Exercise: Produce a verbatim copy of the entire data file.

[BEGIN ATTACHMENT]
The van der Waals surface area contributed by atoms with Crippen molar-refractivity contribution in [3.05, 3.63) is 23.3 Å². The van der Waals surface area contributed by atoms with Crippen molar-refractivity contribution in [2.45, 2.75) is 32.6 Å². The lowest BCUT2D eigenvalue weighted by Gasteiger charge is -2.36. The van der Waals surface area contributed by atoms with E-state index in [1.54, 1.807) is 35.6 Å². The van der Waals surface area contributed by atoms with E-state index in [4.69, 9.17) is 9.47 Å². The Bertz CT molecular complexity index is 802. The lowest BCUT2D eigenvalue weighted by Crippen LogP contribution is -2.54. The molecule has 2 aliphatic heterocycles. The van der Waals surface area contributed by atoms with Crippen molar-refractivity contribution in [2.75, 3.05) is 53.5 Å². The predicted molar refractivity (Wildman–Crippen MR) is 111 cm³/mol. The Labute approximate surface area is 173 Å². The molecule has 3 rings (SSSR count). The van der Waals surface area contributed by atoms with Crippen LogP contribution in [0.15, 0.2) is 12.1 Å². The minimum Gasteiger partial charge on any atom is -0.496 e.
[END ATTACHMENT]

The van der Waals surface area contributed by atoms with Crippen molar-refractivity contribution in [3.05, 3.63) is 23.3 Å². The van der Waals surface area contributed by atoms with Crippen molar-refractivity contribution in [2.45, 2.75) is 32.6 Å². The lowest BCUT2D eigenvalue weighted by Gasteiger charge is -2.36. The van der Waals surface area contributed by atoms with E-state index in [1.54, 1.807) is 35.6 Å². The van der Waals surface area contributed by atoms with E-state index in [4.69, 9.17) is 9.47 Å². The Bertz CT molecular complexity index is 802. The lowest BCUT2D eigenvalue weighted by Crippen LogP contribution is -2.54. The molecule has 2 aliphatic heterocycles. The van der Waals surface area contributed by atoms with Crippen molar-refractivity contribution in [2.75, 3.05) is 53.5 Å². The predicted molar refractivity (Wildman–Crippen MR) is 111 cm³/mol. The Labute approximate surface area is 173 Å². The molecule has 3 rings (SSSR count). The van der Waals surface area contributed by atoms with Crippen LogP contribution in [0.15, 0.2) is 12.1 Å². The minimum Gasteiger partial charge on any atom is -0.496 e.